Maritime influencers


Maria Deligianni: The path to a tangible goal of Zero Emissions in Shipping by 2050

Maria Deligianni, National Director, Eastern Mediterranean, CLIA

The cruise industry has a vision to become the most sustainable form of tourism, reducing emissions at sea and in ports, fully implementing the concept of circularity for waste management and supporting sustainable practices in destinations.

CLIA members have committed to Net Zero carbon cruising by 2050 as part of the industry’s focus on sustainability, which remains a top priority for us. This commitment is consistent with the target set by the Paris Agreement and is supported by the industry’s intermediary objective to reduce the rate of carbon by 40% across the global fleet by 2030, compared to 2008, which is consistent with the International Maritime Organization’s (IMO) Initial Strategy for GHG reduction.

In order to reach this goal, cruise lines make significant investments in new, technologically updated vessels. In view of the coming European regulations that will accelerate the changes to our industry the next two years, we are in a good place with more than €45 billion investment in new ships and the youngest fleet ever.

During the recent CLIA’s 2023 European Summit, in Paris, cruise lines, shipyards and marine equipment manufacturers issued a Joint Declaration calling on the European Commission and European governments to include cruise ship building and the maritime technology sector in the forthcoming Net Zero Industry Act. 

The Joint Declaration calls for: 

• faster access to funding for sustainable shipbuilding and maritime equipment manufacturing to support Europe’s world-leading position in this sector.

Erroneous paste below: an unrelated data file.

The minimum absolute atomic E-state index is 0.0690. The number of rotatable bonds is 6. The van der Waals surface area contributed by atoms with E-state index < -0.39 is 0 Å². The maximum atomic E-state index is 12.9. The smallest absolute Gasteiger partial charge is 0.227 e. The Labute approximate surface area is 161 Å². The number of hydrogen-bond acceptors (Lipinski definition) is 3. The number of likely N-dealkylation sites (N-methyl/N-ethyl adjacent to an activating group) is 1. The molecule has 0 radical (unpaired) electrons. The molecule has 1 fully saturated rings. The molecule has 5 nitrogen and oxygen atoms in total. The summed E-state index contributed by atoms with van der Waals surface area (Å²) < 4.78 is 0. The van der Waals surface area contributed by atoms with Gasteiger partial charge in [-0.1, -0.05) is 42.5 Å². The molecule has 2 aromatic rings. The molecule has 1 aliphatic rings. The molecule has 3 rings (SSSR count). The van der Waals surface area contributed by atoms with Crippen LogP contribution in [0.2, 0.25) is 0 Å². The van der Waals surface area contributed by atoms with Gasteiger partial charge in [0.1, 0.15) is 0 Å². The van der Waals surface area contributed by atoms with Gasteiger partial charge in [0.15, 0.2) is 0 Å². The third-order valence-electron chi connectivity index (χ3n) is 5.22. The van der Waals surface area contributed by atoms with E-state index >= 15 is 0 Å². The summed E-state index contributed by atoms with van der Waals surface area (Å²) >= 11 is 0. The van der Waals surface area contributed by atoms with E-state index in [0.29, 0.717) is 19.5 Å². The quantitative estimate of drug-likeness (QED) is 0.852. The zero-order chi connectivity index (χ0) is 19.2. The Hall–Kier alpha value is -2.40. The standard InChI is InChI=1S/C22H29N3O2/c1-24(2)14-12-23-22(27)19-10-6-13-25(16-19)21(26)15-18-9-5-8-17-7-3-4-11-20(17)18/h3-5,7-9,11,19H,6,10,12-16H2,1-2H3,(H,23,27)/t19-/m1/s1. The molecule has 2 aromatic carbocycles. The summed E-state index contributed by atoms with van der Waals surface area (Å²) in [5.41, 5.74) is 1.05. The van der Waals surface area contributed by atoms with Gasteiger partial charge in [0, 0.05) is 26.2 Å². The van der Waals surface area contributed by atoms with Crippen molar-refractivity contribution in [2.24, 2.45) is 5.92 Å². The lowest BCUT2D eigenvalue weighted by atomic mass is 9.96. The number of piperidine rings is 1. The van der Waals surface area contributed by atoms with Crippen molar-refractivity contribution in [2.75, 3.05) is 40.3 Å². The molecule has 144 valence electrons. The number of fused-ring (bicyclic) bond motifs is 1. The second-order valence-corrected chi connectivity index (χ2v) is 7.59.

• expansion of support and incentives for retrofit programs and deployment of renewable energy for maritime.

• a dedicated maritime program as part of the EU Pact for Skills so that digital, green, and technical skills stay in Europe.

• maritime to be placed at the heart of the EU digital strategy to enable knowledge-share of the sector’s advanced digitalization practices. 

At the same time, cruise lines are also reducing the environmental impact of their hotel activities, by applying best in class water treatment systems, including full segregation and recycling of waste. 

Our latest (2022) Global Cruise Industry Environmental Technologies and Practices Report shows the cruise industry’s credentials as an innovator and early adopter of environmental technologies, which is also confirmed on the way travelers see our industry: according to CLIA data of 2022, the percentage of travelers who say the cruise industry is a leader in responsible travel reached 51%, a 9% increase over the past year, and this is a very important message for the industry. 

Leading the decarbonization race

Innovation and engineering are at the heart of the industry’s vision for net zero carbon cruising. The cruise industry continues to lead the way by investing billions to incorporate new technologies and accelerate development of sustainable marine fuels —in particular, engines capable of using sustainable marine fuels. These are the fundamental building blocks for the decarbonization of global shipping, and we are acting now for the future.

Every new ship brings new technologies and greater efficiencies that make them more sustainable. A major advance has been the growth in new ships powered by liquefied natural gas (LNG). More than 60% of new-build capacity in our industry will rely on LNG fuel for primary propulsion. The use of LNG results in 95% to 100% fewer particulate matter (PM) emissions; virtually zero sulphur emissions, and an 85% reduction in nitrogen emissions. As a transitional fuel, LNG provides real benefits now, but also allows LNG-ready ships to adapt to a future generation of sustainable marine fuels.

At the same time, more than 79% of the global capacity utilizes Exhaust Gas Cleaning Systems (EGCS) to meet or exceed air emissions requirements, representing an increase in capacity of 7% compared to 2021. Additionally, 88% of capacity of non-LNG new builds will have EGCS installed, in line with already high historical level of investments.